The “Bottleneck assistant” helps the driver if there are vehicles that are parking which are partially or completely blocking the driving lane, for example, so that only a very narrow passage is possible. An advanced development of the Lane Assist system that is already in production cars detects obstacles in the car’s own driving lane as well as in opposing traffic with a sensor that visualises the surroundings in 3D. The system checks whether a safe path exists, and it assists by active steering intervention when driving past the obstacle while maintaining a safe distance.
The “Emergency braking assistant” reduces or even avoids imminent collisions in the urban environment by situation-specific braking and steering interventions.
Networked Traffic Systems. The focus of this sub-project is the development of applications for energy- and traffic-efficient driving in urban areas. The aim is to find new approaches to solution of the following scientific and technical issues:
Measurement of complex urban situations for information and assistance systems supporting energy and traffic efficient, comfortable and safe mobility;
Determination of requirements posed by vehicles with alternative power sources and optimization with respect to these special requirements;
Infrastructure control and networking with innovative vehicle concepts and systems; and
Complex network control with aim of satisfying new demands on mobility in the post-fossil fuel era.
Four sub-projects have been defined for prototype implementations of these aims. Three of these are closely coordinated and deal with various aspects of urban traffic: large-scale traffic management in “Regional Networks”; forward-looking energy and traffic efficient driving in “Urban Streets”; and adaptive control of “Smart Intersection”, with support of the driver in the vehicle.
The fourth sub-project, “Cooperative Infrastructure”, brings together the traffic-based sub-projects. It aims to implement the traffic-based solutions in additional communities and regions by setting up a roadmap for introduction of co- operative systems. Assessment of the combined effect of the applications on traffic and extrapolation of the results will provide estimates of the potential of these new applications.
Parters in this €23-million theme are Opel; BMW; Continental; Daimler; DLR; GEVAS; HTW Saarland; ifak Magdeburg; Landeshauptstadt Düsseldorf; MAN Truck & Bus; PTV AG (project leader); Stadt Kassel; TU Braunschweig; TU München; TomTom; Transver; Uni Duisburg-Essen; Uni Kassel; and Volkswagen AG.
As an example of work, project partners are developing a “Green Coordination and Deceleration Assistant.” This makes use of predictive information on the switching times of traffic lights and the local traffic situation ahead of junctions to unlock previously unused potential for increasing traffic efficiency while as reducing fuel and noise emissions at traffic light-controlled junctions.
Consequently, directing the traffic flows in this way also opens up the possibility of making the most of the different drive systems in today’s cars, such as electric and hybrid drives.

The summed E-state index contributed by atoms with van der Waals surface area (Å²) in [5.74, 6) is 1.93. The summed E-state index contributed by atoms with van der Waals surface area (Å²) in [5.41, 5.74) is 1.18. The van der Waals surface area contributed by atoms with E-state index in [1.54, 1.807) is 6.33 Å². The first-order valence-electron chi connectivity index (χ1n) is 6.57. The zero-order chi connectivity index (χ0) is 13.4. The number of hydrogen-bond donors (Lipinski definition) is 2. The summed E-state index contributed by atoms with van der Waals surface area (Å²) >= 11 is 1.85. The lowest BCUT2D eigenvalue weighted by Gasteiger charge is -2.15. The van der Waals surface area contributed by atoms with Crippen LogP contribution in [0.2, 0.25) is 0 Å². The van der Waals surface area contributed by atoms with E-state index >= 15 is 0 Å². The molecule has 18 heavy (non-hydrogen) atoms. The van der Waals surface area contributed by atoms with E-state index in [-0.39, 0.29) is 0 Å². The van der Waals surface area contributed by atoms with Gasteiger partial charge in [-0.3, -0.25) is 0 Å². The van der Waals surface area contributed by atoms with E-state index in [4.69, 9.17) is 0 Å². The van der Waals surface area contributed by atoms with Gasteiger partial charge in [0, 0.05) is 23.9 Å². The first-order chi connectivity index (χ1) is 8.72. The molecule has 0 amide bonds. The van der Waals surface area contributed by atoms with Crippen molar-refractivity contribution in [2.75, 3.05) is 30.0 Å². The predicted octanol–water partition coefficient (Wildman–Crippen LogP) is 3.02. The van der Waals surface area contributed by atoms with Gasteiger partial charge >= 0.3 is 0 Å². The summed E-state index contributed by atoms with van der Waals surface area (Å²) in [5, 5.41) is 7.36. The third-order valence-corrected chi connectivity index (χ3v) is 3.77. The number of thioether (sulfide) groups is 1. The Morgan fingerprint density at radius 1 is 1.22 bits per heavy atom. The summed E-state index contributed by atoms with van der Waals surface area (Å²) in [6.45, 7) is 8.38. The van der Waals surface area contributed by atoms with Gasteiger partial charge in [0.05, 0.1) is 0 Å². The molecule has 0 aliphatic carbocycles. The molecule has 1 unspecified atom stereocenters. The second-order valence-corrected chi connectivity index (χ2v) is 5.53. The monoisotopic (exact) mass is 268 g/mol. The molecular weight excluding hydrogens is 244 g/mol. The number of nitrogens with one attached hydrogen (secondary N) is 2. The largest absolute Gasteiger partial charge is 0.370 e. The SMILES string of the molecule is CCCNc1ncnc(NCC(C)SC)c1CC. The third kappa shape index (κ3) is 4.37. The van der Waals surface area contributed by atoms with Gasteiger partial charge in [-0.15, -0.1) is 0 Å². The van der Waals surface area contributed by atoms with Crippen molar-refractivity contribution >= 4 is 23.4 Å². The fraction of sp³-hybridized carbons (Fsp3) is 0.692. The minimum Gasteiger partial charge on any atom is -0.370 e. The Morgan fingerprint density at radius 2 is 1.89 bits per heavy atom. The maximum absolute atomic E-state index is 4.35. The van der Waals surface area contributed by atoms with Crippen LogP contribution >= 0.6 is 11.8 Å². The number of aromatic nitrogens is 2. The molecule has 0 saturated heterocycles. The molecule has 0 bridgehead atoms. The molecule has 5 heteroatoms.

The Green Coordination and Deceleration Assistant has been implemented in a BMW X5 and a BMW 4 series test vehicle. The project thereby showcases how communications could be channelled from the traffic infrastructure to vehicles via traffic control centers and the Mobility Data Marketplace (MDM). The first field tests are due to begin this year at the test facilities in Düsseldorf and Kassel. The results will be incorporated directly into an impact analysis to confirm the gain in efficiency.
Volkswagen Group Research is developing the “Intersection Pilot”, with the goal of improving traffic efficiency in the vicinity of intersections based on Car-to-X communication. This assistance function informs the driver locally about traffic nodes located ahead. It supports the driver with optimal driving manoeuvres and simultaneously enables improved traffic light switching by routing vehicle information.
The “Merge and start assistant” recommends an optimal speed right at the entrance to the intersection to enable driving through on a green traffic light phase without having to stop. If a stop is unavoidable, this maneuver is also made as efficient and convenient as possible by choosing a good stopping point for a “flying start”, which significantly reduces the start-up losses that are typical today. This lets more vehicles pass during the short green phase, which benefits all traffic participants.
An “Emergency vehicle assistant” informs all traffic participants directly of approaching emergency vehicles. It optimizes traffic light switching and ensures more rapid passage of the emergency vehicle that is safer for all vehicles.
Human Factors in Traffic. This project focuses specifically on the user of future assistance and information systems. In the case of advanced driver assistance systems for urban areas, the primary emphasis is safety rather than just comfort. By means of an individualized design of the driver-vehicle interaction for different drivers, the aim is to achieve low-stress, efficient, and safe driving in urban traffic.
Four sub-projects explore the issues:
Human-machine-Interaction (HMI). How, and with which technologies, should the HMI concept be designed for urban traffic driving conditions?
Intention detection and behavior prediction. –How can the vehicle detect the driver’s intentions and react appropriately according to the driver’s needs?
Simulation. How can pedestrians and cyclists with their high density in urban traffic be appropriately modeled in driving and traffic simulation?
Controllability. What measures must be taken to ensure that complex assistance systems remain controllable for the driver in urban traffic?
Parters in the €17-million project are: Opel; Audi; BMW; BMW Forschung und Technik GmbH; Bundesanstalt für Straßenwesen; Daimler; DLR; Fraunhofer IAO; MAN Truck & Bus; PTV AG; Robert Bosch; RWTH Aachen; TU Braunschweig; TU Chemnitz; TU München (project leader); Universität der Bundeswehr München; Uni Würzburg; and Volkswagen AG.
As examples of work, BMW AG and BMW Forschung und Technik GmbH have united with higher education partners and research institutes to devise a standardized and methodical basis for an efficient and valid form of verifying the controllability of functions and HMI concepts, with the focus on situations where time is a critical factor.
The “Behavior Prediction and Intention Detection” sub-project, meanwhile, centers on the development of methods for detecting the driver’s intentions at the earliest stage possible in order to align the assistance system’s suggestions with what the driver plans to do.